During summer, various classic car gatherings, competitions, and expeditions take place, evoking the nostalgic scent of burnt gasoline and featuring the thunderous power of 6-cylinder, V8, or V12 engines. These events showcase an array of stunning four-wheeled masterpieces.
The growing interest in classic cars is evident from the statistics provided by most organizers. The recent edition of the renowned Le Mans Classic, a grand retrospective of the iconic 24-Hours race held biennially on the legendary 13-kilometre circuit, achieved a new milestone in attendance. This year, a record-breaking 135,000 spectators were present, marking a 10% increase compared to 2016. The event boasted an impressive lineup, including over 700 historic racing cars, 200 car clubs, and more than 1,000 drivers from 30 countries, including 10 former winners of the 24 Hours of Le Mans.
Furthermore, this colossal event encompassed additional elements that contributed to its grandeur. These included an impressive showcase of 8,500 cars, representing 60 distinct automobile brands and marques. Notably, special celebrations were held to commemorate Porsche's 70th anniversary and the 40th anniversary of Alpine's triumph at the 24 Hours of Le Mans. The event also featured the renowned Artcurial Motorcars auction, providing enthusiasts with an opportunity to acquire prized vehicles. Additionally, the Concours Le Mans Heritage Club curated a collection of 24 iconic models that played a significant role in shaping the history of the legendary circuit.
The prestigious Concours Le Mans Heritage Club, which brought together 24 specially hand-picked cars that had all taken part in the Le Mans 24 Hours between 1923 and the present. The jury comprising several specialists from the world of the motor car awarded the following prizes:
- Best of Show: Toyota 94 CV (ACO)
- 1st in Class 1923-1939: Adler Trumpf Rennlimousine (Alrika Allameh)
- 1st in Class 1949-1960: Triumph TRS (Mike Otto)
- 1st in Class 1961-1971: Sunbeam Alpine (Justin Harrington)
- 1st in Class 1972-1981: Porsche 930 Turbo (Rolf Sigrist)
- 1st in Class 1982-1991: WM Peugeot P88 (Aventure Peugeot Citroën DS)
- 1st in Class 1992-2018: Toyota 94 CV (ACO)
- F.F.V.E. Prize: Tracta Gephi (ACO)
- F.I.V.A Prize: Simca 8 (Pierre-Olivier Chazette)
- Special ‘Prime Minister’ Prize: WM Peugeot P88 (Aventure Peugeot Citroën DS)
- Special Restoration Prize: Ford GT40 (Eric de Caumont)
- Special Jury Prize: DB Coach Gignoux (Guillaume Waegemaker)
The Concours des Clubs also distributed a number of distinctions, awarding the following prizes:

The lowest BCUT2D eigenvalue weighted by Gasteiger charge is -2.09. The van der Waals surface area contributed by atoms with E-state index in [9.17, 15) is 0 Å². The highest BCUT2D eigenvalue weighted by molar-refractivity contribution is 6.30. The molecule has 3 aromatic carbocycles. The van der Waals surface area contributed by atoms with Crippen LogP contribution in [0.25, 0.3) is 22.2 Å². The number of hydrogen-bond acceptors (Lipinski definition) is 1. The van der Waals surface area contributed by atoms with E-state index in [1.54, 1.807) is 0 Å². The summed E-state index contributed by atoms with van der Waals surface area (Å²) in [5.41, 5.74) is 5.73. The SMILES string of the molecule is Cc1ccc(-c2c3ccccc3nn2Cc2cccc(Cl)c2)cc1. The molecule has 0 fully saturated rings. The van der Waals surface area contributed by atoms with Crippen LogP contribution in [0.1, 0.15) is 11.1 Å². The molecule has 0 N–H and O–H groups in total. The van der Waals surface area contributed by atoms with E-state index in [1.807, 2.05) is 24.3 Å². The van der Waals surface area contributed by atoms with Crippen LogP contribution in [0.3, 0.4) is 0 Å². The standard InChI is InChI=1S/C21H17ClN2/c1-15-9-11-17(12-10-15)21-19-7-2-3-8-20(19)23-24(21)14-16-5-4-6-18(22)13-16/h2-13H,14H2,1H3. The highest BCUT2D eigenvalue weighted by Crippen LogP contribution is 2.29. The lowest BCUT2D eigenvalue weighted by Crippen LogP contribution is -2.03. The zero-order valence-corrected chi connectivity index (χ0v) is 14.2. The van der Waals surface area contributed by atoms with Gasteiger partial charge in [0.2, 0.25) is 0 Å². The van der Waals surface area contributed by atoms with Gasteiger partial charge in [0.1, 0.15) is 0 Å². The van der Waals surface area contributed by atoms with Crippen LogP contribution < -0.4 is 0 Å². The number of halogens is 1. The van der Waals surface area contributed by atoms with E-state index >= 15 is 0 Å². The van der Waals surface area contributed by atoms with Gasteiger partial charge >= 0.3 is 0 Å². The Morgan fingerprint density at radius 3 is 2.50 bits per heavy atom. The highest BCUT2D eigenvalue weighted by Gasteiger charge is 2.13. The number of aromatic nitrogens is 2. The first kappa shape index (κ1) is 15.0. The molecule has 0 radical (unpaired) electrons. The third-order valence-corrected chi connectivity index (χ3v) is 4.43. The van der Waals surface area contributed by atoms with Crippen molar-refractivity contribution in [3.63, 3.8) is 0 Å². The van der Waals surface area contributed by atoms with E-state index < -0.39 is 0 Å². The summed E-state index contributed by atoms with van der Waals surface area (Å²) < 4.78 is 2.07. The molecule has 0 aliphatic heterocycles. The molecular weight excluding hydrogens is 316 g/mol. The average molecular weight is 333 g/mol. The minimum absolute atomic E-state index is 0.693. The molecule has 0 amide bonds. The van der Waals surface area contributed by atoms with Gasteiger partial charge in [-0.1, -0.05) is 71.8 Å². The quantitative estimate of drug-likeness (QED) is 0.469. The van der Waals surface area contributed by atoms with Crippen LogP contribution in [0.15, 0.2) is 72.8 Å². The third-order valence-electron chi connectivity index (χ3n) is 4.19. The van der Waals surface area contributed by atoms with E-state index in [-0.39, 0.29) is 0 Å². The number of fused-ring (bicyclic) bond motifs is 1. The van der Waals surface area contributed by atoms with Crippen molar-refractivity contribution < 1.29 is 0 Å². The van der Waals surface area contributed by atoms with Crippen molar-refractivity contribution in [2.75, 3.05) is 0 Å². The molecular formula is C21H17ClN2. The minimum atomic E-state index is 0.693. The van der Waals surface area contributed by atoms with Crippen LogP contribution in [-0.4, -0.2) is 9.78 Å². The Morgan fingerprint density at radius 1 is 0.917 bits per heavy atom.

- 1st Prize: Original Flat 4 Drivers Club (President: Rémi Dargegen)
- 2nd Prize: Amicale Tricyclecariste de France (President: Frédéric Viginier)
- 3rd Prize: Club ‘Qui n’en veut’ (President: Vincent Geslin)
- Special F.F.V.E Prize: Historic Lotus Register (President: Charles Helps)
It’s no coincidence that the name of the official partner – Richard Mille – was highly visible in this colourful tumult. This Swiss watch brand is unique for its ability to combine classic horology with cutting-edge technology. Richard Mille is a passionate enthusiast and collector of classic cars himself, and some of his cars are worth millions. For example, legendary racer Bruce McLaren's first Formula One car, the M2B from 1966. Mille admits that he constantly receives offers to sell it, but he never will, since it is his dream come true. The other residents of his garage, which is set up in an 18th century castle, are no less impressive. For one, there is the Ferrari 312B that won the 1970 Italian Grand Prix and was also driven by Mario Andretti. Experts have valued this car at more than USD 3 million. Other rarities include a 1970 Porsche 917 and a 16-cylinder Formula One racer; meanwhile, he personally loves to drive his Lancia Stratos, a legend of European rally races.
Seizing the occasion, Richard Mille extended invitations to his friends and partners, creating a notable gathering at the event. Among the distinguished guests were Mike Flewitt, the CEO of McLaren Automotive, esteemed Formula E driver Felipe Massa, WRX driver Sébastien Loeb, and renowned football player Didier Drogba. Notably, Didier Drogba had the honor of initiating the start of the thrilling "Little Big Mans" race, a competition where drivers sported short pants, adding an element of excitement and amusement to the event.
Understandably, Richard Mille prepared a wonderful dessert for this select and knowledgeable audience – the very sporty RM 11-03 Le Mans Classic. This is a limited edition of 150 pieces in white ceramic, equipped with the RMAC3 automatic calibre that has a flyback chronograph that can literally flatten the on-track lap timers.
The first RM 11-03 in white ceramic, this new model is characterised by accents in the typical British racing green. Details evoke the world of racing cars: the groove of the pushers recalling the surface of vintage pedals, the precision-machined crown, the Le Mans Classic logo appearing on the dial at 12 o’clock and the number "16" highlighted in red on the 24-hour counter at 6 o’clock, an allusion to the start time of the endurance race. The oversize date display of the annual calendar - with automatic adjustment for months of 30 and 31 days - is placed in a green outlined horizontal aperture under 12 o’clock while a small month display is placed between 4 and 5 o’clock.
On the back, a satin-brushed PVD-treated lower bridge highlights the double barrel mechanism ensuring a power reserve of around 55 hours and the modern lines of the variable-geometry rotor in grade 5 titanium. The 4 Hz (28,800 vph) free sprung balance is highly resistant to shocks and can be tuned more precisely than a traditional balance wheel.
Le Mans Classic 2022 - Film
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